Jerusalem: History of a Global City
An expansive history of Jerusalem as a cultural crossroads, and a fresh look at the urban development of one of the world's most mythologized cities.
Jerusalem is often seen as an eternal battlefield in the "clash of civilizations" and in endless, inevitable wars of religion. But if we abandon this limiting image when reviewing the entirety of its concrete urban history—from its beginnings to today—we discover a global city at the world's crossroads. Jerusalem is the common cradle of Judaism, Christianity, and Islam, whose long and intertwined pasts include as much exchange and reciprocal influence as conflict and confrontation. This synthetic account is the first to make available to the general public Jerusalem's whole history, informed by the latest archaeological finds, unexplored archives, and ongoing research and offering a completely renewed understanding of the city's past and geography. This book is an indispensable guide to understanding why the world converges on Jerusalem.
"Very readable, very well informed, very well documented. … An important counterweight to the simplifications, myths, instrumentalization, … and hysterical readings of the city's status. … Recommended to anyone traveling to Israel-Palestine or who cares about [Jerusalem's] fate for good or for bad reasons."—LibreSens
"What else can be said about the history of Jerusalem? … What could be added to the monumental biography of the city written by the British historian Simon Sebag Montefiore? Many things, [the authors of this book] enthusiastically reply. … On the basis of little- or unexploited sources, … [they endeavor to] shed new light on a past too often reduced to the clash of religions, civilizations, and imperialisms. … Don't be mistaken: in this long history, … battles and conquests are of course central. … But in the shadow of these dramas, it is the daily cohabitation of the three monotheisms in a common melting pot to which the authors devote some of their most surprising pages."—Le Figaro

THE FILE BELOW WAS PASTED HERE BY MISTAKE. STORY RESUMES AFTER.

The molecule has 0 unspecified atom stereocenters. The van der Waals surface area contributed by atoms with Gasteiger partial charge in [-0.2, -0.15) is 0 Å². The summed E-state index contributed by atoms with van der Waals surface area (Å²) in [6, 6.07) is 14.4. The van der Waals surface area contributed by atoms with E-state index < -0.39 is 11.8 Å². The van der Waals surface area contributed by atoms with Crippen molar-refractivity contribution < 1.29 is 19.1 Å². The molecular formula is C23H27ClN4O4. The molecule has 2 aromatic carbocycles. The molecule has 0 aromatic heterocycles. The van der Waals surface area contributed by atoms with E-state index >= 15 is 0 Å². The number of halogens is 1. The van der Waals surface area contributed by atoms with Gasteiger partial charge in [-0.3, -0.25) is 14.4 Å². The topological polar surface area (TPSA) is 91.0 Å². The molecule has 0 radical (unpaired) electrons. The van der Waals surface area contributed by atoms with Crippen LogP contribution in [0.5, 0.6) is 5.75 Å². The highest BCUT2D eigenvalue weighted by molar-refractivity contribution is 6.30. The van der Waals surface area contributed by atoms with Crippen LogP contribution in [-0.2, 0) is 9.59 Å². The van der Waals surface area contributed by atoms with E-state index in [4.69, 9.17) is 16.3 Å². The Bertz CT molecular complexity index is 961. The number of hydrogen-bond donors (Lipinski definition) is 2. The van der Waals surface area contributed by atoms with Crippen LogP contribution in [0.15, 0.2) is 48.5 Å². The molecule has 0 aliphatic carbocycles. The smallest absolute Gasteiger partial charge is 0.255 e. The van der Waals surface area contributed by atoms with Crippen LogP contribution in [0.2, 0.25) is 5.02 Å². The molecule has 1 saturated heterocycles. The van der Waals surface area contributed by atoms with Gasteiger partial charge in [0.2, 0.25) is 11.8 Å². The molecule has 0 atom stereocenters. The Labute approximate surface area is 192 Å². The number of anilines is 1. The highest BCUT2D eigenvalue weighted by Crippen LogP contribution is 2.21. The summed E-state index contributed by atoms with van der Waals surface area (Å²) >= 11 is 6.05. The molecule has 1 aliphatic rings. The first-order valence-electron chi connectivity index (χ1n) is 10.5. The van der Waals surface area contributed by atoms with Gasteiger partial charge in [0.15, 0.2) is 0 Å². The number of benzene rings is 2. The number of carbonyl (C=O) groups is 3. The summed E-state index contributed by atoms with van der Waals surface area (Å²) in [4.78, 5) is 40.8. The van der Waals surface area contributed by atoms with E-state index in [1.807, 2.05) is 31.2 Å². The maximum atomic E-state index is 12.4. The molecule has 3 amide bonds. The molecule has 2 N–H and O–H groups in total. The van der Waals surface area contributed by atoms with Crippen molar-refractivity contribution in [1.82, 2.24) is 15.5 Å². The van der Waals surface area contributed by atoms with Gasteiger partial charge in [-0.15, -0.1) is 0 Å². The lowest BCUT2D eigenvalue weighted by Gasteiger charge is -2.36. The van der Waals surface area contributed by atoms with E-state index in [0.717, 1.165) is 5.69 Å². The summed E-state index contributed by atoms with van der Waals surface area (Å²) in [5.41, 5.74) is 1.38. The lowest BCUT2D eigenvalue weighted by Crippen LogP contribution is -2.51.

"Breaking with the discourse, more ideological than historical, of most books devoted to the city, the authors … offer the reader a fascinating survey that skillfully blends the history of everyday life with that of an ever-changing fantasy of the imagined city. … A thrilling book from beginning to end, which illuminates the dramas of the present."—L'Histoire
"Calmly and in accessible language, this book traces the [city's] long and complex history. … This unprecedented initiative of … Vincent Lemire and his colleagues … certainly deserves to be saluted, as it will be of great service to the many pilgrims, tourists, diplomats, and volunteers who visit Jerusalem."—La Croix
"Judaeans, Greeks, Romans, Byzantines, Arabs, Franks, Ottomans, English—all have left their mark on the city. The individual chapters review these periods and their contributions, providing a better understanding of the history of each site, shedding light on the relations between the different communities that have lived [in Jerusalem], and giving an idea of the magnitude of the challenge that Palestinians and Israelis must now take on in order to build the future of the Holy City."—Études
About the Authors
Katell Berthelot is a historian working on Jews and Judaism in the Hellenistic and Roman periods and Professor at the French National Center for Scientific Research and Aix-Marseille University. She is the author of In Search of the Promised Land? The Hasmonean Dynasty between Biblical Models and Hellenistic Diplomacy and Jews and Their Roman Rivals: Pagan Rome's Challenge to Israel.
Julien Loiseau is Professor of the History of the Medieval Islamic World at Aix-Marseille University and former Director of the French Research Center in Jerusalem. A historian and Arabist, he has devoted his research to Egypt, Palestine, and Ethiopia in the Middle Ages. He is the author of The Mamluks: Political Experience in Medieval Islam.
Yann Potin, a historian and archivist, is a Senior Research Fellow at the French National Archives and Associate Professor of Legal History at the Institute of Public Law and Political and Social Sciences at Sorbonne Paris North University. He is coeditor of France in the World: A New Global History.
Juliana Froggatt is an editor and translator who lives in Ferney-Voltaire, France.
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